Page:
Skip to content

Cold, Flu, & Cough Health Center

How to Get H1N1 Swine Flu Vaccine

Perseverance, Patience, Priority Status Key to Finding Flu Shots
Font Size
A
A
A
By
WebMD Health News

Nov. 6, 2009 - You can get your H1N1 flu vaccine, but it will take perseverance, patience, and priority status.

Priority goes to people at risk of severe flu if they catch the H1N1 swine flu bug:

  • Pregnant women
  • People who live with or care for infants younger than 6 months of age
  • Health care workers and emergency medical personnel
  • Anyone age 6 months to 24 years of age
  • Anyone age 25 to 64 with certain chronic medical conditions

State and local health departments may further restrict eligibility until supplies increase.

But there are some 154 million U.S. residents in these groups -- and so far, only 38 million doses have been available to states. About 10 million more doses have been flowing into states each week.

To be one of the millions of people getting the vaccine, you'll have to work at it. That's no surprise to most people who've tried to find the vaccine. A Harvard poll released today shows that 41% of parents tried to get the vaccine for their kids; two-thirds failed.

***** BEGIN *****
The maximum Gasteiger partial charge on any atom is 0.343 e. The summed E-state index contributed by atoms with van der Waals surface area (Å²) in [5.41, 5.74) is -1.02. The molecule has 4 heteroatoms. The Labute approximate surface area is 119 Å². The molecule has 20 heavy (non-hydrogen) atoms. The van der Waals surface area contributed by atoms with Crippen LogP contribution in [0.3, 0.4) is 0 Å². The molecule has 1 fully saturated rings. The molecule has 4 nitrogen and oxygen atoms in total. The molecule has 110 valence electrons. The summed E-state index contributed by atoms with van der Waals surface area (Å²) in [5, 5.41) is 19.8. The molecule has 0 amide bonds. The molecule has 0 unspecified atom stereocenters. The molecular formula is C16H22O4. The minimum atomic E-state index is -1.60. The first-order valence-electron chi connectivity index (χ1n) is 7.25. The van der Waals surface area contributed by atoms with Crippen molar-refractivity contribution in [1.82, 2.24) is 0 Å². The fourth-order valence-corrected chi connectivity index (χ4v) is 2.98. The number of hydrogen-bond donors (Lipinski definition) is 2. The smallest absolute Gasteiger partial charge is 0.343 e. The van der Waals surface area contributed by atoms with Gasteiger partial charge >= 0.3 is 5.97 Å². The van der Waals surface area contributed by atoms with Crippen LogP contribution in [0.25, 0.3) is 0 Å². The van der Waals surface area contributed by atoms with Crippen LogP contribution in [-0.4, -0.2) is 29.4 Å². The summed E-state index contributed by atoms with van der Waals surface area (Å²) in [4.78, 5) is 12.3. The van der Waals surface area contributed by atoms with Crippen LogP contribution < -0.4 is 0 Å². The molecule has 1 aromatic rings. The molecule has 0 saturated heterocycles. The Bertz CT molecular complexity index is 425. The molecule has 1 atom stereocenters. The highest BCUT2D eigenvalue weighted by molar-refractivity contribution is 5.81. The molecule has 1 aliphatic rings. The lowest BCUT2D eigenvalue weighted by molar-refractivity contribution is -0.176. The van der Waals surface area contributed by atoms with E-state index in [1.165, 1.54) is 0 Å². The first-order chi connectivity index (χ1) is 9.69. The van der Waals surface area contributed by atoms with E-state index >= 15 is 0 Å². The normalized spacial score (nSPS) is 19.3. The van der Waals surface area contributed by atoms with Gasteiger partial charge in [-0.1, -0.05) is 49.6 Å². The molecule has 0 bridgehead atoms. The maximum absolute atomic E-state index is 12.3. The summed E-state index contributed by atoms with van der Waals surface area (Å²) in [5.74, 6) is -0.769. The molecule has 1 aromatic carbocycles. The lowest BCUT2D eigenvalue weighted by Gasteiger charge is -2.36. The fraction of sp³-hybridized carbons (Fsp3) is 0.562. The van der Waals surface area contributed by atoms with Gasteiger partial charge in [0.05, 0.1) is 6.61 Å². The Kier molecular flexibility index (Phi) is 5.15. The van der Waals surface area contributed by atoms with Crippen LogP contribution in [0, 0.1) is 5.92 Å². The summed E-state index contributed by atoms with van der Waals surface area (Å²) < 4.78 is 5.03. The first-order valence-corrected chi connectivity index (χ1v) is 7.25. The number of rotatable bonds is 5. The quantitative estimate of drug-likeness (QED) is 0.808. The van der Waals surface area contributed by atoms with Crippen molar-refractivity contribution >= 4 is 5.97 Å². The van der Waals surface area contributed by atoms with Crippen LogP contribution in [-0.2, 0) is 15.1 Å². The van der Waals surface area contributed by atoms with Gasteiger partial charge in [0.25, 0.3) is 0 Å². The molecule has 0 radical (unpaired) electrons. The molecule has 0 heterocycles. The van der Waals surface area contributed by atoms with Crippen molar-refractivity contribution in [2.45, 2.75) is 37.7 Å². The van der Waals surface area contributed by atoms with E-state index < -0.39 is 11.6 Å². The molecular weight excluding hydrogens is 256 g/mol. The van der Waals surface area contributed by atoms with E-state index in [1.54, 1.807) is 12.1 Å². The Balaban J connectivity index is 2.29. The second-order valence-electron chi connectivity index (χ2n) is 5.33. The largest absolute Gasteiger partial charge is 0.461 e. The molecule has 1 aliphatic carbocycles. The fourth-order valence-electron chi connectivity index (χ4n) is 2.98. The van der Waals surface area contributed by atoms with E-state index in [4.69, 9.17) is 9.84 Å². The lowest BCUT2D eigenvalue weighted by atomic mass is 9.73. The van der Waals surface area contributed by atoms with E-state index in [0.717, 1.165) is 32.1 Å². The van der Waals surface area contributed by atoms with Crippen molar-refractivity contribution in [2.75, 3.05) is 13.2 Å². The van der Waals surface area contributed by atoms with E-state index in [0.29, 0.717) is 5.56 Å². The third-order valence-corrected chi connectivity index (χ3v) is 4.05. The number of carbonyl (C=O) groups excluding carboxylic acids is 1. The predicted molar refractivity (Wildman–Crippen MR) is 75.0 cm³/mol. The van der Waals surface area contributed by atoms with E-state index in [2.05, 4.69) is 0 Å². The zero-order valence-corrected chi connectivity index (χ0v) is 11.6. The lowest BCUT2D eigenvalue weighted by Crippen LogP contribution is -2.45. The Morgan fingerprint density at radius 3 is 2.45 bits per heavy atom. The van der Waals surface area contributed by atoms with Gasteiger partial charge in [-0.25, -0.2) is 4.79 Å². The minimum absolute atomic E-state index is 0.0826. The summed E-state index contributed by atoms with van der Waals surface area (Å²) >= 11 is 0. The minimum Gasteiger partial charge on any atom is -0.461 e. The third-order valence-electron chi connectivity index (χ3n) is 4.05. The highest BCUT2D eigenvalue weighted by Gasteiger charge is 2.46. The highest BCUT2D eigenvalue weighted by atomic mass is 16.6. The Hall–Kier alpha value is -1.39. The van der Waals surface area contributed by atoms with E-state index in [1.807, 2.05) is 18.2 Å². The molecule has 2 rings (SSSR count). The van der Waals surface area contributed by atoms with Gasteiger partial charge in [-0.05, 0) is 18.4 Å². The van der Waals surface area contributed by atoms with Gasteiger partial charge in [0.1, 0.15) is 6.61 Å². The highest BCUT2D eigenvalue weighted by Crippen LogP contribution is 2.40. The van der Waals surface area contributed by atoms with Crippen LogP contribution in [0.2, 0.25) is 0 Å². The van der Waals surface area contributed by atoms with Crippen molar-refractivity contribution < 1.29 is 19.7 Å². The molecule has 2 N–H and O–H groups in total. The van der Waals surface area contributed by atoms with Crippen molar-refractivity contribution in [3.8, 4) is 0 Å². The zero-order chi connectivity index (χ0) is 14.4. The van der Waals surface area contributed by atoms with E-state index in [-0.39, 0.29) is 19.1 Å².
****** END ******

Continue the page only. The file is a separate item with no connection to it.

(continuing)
The good news is that only 29% of parents said they were very frustrated -- and 91% said they'd try, try again.

That's how Angie Kiblinger got shots of the H1N1 swine vaccine for herself -- she's seven months pregnant -- and for her 18-month-old daughter, Hazel.

Kiblinger, who lives in Hillsboro, Ore., last week checked with her obstetrician and her pediatrician. Neither one had the vaccine or knew where she and Hazel could get it. So Kiblinger, who is enrolled in the WIC program, a federal program that provides medical and nutritional assistance, called her local WIC clinic. The news was good: They told her they had it.

On the appointed day, last Friday, Kiblinger went to the clinic. She waited in line. She got to the front of the line. But the it turned out the clinic had only the inhaled version of the vaccine, which is not approved for pregnant women or kids under age 2.

Going back to the drawing board, Kiblinger checked the web site of her county health department. There she easily found a list of public clinics offering the H1N1 swine flu vaccine. But there was a catch.

1 | 2 | 3

Today on WebMD

hot toddy
15 tips to help you feel better.
man sneezing into elbow
Do echinacea and vitamin C really help a cold?
 
teen girl coughing
Get a good night’s rest with these remedies.
elder berry
Eat these to fight colds, flu, and more.
 
Natural Cold Flu Remedies Slideshow
Slideshow
cold weather
VIDEO
 
Allergy And Sinus Symptom Evaluator
Article
Boy holding ear
Slideshow
 

Loaded with tips to help you avoid food allergy triggers.

Loading ...

Sending your email...

This feature is temporarily unavailable. Please try again later.

Thanks!

Now check your email account on your mobile phone to download your new app.

woman receiving vaccine shot
Article
woman with fever
Article
 
Waking up from sleep
Article
woman with sore throat
Slideshow